A golden pot for all solves the pensions emergency

Rising longevity in recent decades is a resounding success story. But public policy has struggled to keep up. The bean-counters are getting nervous. Growth in the numbers claiming the state pension is outpacing that of the workforce of taxpayers who fund it, creating a big headache for the public finances.

Reform is inevitable, and the Coalition rightly aims to address the looming problem. Its mid-term review last week hinted at plans to put in place “a new mechanism to ensure that the state pension age reflects future changes in life expectancy”. The details are yet to be fleshed out, but if the pension age were to rise in step with life-expectancy, the working age population should brace itself for a big shock.

On current plans, most readers of this article will have to wait until 67 before they can claim their state pension. If only. We’ve not seen the last of the rising state pension age, in fact we’ve barely begun. The age threshold would have to go up by almost one year in every five, on recent trends, just to balance the books. Young adults might only become eligible at the age of 77. While the Government’s proposed solution may sort out the public finances, it will be politically painful and highly inequitable. It’s time to abolish the state pension age and think more radically about 21st century retirement.

Just how costly is rising longevity? Government analysis suggests that a one year rise in average life expectancy for the population of 2030 would cost the taxpayer about £7bn in annual pension payments in today’s money, absent any change to the pension age. That’s roughly equivalent to the entire Ministry of Justice budget, or more than one penny on all income tax rates, just to keep the public finances in balance each time life expectancy rises by a year. Clearly something must be done to keep costs in check.

But raising the state pension age in line with life expectancy is a clumsy solution. Growing longevity isn’t just a fiscal problem, it’s also raising questions about fairness. The uniform age threshold is already highly regressive and raising it will make it more so. Better-off people typically enjoy far longer retirements than the less wealthy. The post-65 life expectancy of a healthy male manual worker in the early 2000s was 14.1 years, while a similar professional could look forward to an 18.3 year retirement. This difference in life expectancy means that the planned £140 per week state pension will lead to the richest members of society getting over £30,000 more in retirement benefits than their lower-paid countrymen.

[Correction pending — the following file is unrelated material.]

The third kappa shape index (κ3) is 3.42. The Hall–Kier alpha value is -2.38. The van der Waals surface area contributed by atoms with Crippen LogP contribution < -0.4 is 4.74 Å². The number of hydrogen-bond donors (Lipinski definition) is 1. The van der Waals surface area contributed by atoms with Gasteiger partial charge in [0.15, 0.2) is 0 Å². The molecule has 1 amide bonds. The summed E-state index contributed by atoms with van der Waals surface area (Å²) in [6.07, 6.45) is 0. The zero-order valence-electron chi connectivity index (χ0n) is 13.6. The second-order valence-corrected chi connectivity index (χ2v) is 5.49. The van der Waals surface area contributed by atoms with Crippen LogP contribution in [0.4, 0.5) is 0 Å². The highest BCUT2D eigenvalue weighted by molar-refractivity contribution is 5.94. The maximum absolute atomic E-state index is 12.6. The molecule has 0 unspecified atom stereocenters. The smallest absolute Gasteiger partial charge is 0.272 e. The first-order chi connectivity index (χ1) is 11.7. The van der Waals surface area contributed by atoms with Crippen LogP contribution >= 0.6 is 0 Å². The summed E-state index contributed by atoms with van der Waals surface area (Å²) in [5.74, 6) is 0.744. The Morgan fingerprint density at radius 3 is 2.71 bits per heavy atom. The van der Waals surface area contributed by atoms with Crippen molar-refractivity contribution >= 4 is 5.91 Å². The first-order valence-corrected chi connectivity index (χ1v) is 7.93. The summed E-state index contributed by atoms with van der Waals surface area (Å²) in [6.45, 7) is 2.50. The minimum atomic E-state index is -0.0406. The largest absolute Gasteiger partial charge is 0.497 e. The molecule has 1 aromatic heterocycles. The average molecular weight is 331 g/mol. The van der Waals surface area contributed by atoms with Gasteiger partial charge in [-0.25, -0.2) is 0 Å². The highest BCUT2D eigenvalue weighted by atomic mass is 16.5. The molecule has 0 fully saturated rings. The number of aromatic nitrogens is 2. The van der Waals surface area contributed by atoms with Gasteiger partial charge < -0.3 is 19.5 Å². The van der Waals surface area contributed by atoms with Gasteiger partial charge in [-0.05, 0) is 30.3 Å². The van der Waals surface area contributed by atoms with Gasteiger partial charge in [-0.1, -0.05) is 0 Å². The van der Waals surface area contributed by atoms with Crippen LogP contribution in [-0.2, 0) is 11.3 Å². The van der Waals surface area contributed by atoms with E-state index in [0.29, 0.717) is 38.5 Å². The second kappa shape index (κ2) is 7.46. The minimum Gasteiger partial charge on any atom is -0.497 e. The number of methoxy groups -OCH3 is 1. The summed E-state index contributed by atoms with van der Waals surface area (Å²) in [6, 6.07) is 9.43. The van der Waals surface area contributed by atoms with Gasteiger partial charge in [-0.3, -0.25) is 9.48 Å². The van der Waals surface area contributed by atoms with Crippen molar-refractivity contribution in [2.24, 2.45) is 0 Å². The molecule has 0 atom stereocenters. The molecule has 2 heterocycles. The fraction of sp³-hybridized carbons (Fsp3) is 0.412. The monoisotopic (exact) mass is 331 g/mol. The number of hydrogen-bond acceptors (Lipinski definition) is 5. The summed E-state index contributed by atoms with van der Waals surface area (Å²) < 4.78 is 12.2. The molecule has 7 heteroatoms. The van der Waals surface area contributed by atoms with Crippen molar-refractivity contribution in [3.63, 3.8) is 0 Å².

What’s more, recent evidence suggests that mortality rates are improving faster for the more affluent members of society, compounding the inequity. A higher uniform pension age in this context is only going to hand a greater proportion of pension spending to those who need it least, while cutting the entitlement of the lower-paid. This is hardly fair, not least because a well-paid professional is likely to have greater capacity and desire to work longer in their cosy office than is a Gorbals metal basher. Nor does it make much economic sense to encourage productive workers into retirement.

The uniform state pension age should therefore be not long for this world. The next reform must encourage people to work longer, increase individuals’ control over their lives and get the public finances off the hook for ever-rising longevity. But it must do so equitably.

There is a simple way of achieving these goals. Rather than paying everyone a fixed income from an arbitrarily chosen age – too early for some, too late for others – government should instead give citizens an equal lump sum at the age of 60, leaving them to choose when to take it to an annuity provider to convert into a monthly pension income. Let’s call it the ‘state pension pot’.

Those who choose to work longer would be rewarded with a higher income from their annuitised state pension pot upon retirement. And the new arrangement would be much fairer since annuity providers would reflect the lower life expectancy of lower-paid citizens in a higher annual retirement income. Crucially, as life expectancy rises citizens would get the message that they need to work longer as available annuity rates at a given age decline. The change would therefore obviate the need for a recurring political row about whether a shrinking number of taxpayers should be squeezed yet further to fund longer retirements.

The Government is right to grasp the longevity nettle. But in doing so it must extend personal choice and responsibility, and avoid exacerbating current inequities. The one-size-fits-all state pension age is a relic of the last century. Perhaps the state pension pot is something that politicians of all hues could sign up to.

This article first appeared in The Sunday Times on 13 January, 2013.


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